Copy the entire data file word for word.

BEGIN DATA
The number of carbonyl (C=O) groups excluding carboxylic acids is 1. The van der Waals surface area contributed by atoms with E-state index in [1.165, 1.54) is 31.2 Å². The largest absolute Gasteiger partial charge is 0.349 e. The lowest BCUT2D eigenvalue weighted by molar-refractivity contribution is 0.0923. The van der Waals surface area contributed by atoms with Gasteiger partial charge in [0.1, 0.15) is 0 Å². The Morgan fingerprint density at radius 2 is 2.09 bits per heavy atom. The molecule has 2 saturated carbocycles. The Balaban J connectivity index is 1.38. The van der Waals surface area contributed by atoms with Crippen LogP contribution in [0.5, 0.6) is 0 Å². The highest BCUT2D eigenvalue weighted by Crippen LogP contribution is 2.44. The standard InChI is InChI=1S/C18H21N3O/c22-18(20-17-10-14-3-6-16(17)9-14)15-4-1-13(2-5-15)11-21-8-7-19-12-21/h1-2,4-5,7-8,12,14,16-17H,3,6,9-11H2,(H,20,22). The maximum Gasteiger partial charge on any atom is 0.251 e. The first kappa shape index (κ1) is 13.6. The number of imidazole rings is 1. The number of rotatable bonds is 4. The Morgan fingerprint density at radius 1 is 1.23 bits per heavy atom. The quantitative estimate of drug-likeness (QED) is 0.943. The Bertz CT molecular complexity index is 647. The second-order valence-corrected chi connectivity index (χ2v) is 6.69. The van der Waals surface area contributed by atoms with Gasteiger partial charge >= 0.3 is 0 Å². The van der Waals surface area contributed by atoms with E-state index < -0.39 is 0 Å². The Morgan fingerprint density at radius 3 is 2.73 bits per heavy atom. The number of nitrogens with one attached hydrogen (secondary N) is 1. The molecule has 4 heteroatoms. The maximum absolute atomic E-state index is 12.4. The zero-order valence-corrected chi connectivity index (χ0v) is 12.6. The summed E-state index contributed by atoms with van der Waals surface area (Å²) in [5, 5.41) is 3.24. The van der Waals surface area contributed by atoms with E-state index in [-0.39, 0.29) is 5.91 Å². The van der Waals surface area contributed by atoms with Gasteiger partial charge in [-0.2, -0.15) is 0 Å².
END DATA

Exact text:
The number of carbonyl (C=O) groups excluding carboxylic acids is 1. The van der Waals surface area contributed by atoms with E-state index in [1.165, 1.54) is 31.2 Å². The largest absolute Gasteiger partial charge is 0.349 e. The lowest BCUT2D eigenvalue weighted by molar-refractivity contribution is 0.0923. The van der Waals surface area contributed by atoms with Gasteiger partial charge in [0.1, 0.15) is 0 Å². The Morgan fingerprint density at radius 2 is 2.09 bits per heavy atom. The molecule has 2 saturated carbocycles. The Balaban J connectivity index is 1.38. The van der Waals surface area contributed by atoms with Crippen LogP contribution in [0.5, 0.6) is 0 Å². The highest BCUT2D eigenvalue weighted by Crippen LogP contribution is 2.44. The standard InChI is InChI=1S/C18H21N3O/c22-18(20-17-10-14-3-6-16(17)9-14)15-4-1-13(2-5-15)11-21-8-7-19-12-21/h1-2,4-5,7-8,12,14,16-17H,3,6,9-11H2,(H,20,22). The maximum Gasteiger partial charge on any atom is 0.251 e. The first kappa shape index (κ1) is 13.6. The number of imidazole rings is 1. The number of rotatable bonds is 4. The Morgan fingerprint density at radius 1 is 1.23 bits per heavy atom. The quantitative estimate of drug-likeness (QED) is 0.943. The Bertz CT molecular complexity index is 647. The second-order valence-corrected chi connectivity index (χ2v) is 6.69. The van der Waals surface area contributed by atoms with Gasteiger partial charge >= 0.3 is 0 Å². The van der Waals surface area contributed by atoms with E-state index < -0.39 is 0 Å². The Morgan fingerprint density at radius 3 is 2.73 bits per heavy atom. The number of nitrogens with one attached hydrogen (secondary N) is 1. The molecule has 4 heteroatoms. The maximum absolute atomic E-state index is 12.4. The zero-order valence-corrected chi connectivity index (χ0v) is 12.6. The summed E-state index contributed by atoms with van der Waals surface area (Å²) in [5, 5.41) is 3.24. The van der Waals surface area contributed by atoms with E-state index in [-0.39, 0.29) is 5.91 Å². The van der Waals surface area contributed by atoms with Gasteiger partial charge in [-0.2, -0.15) is 0 Å².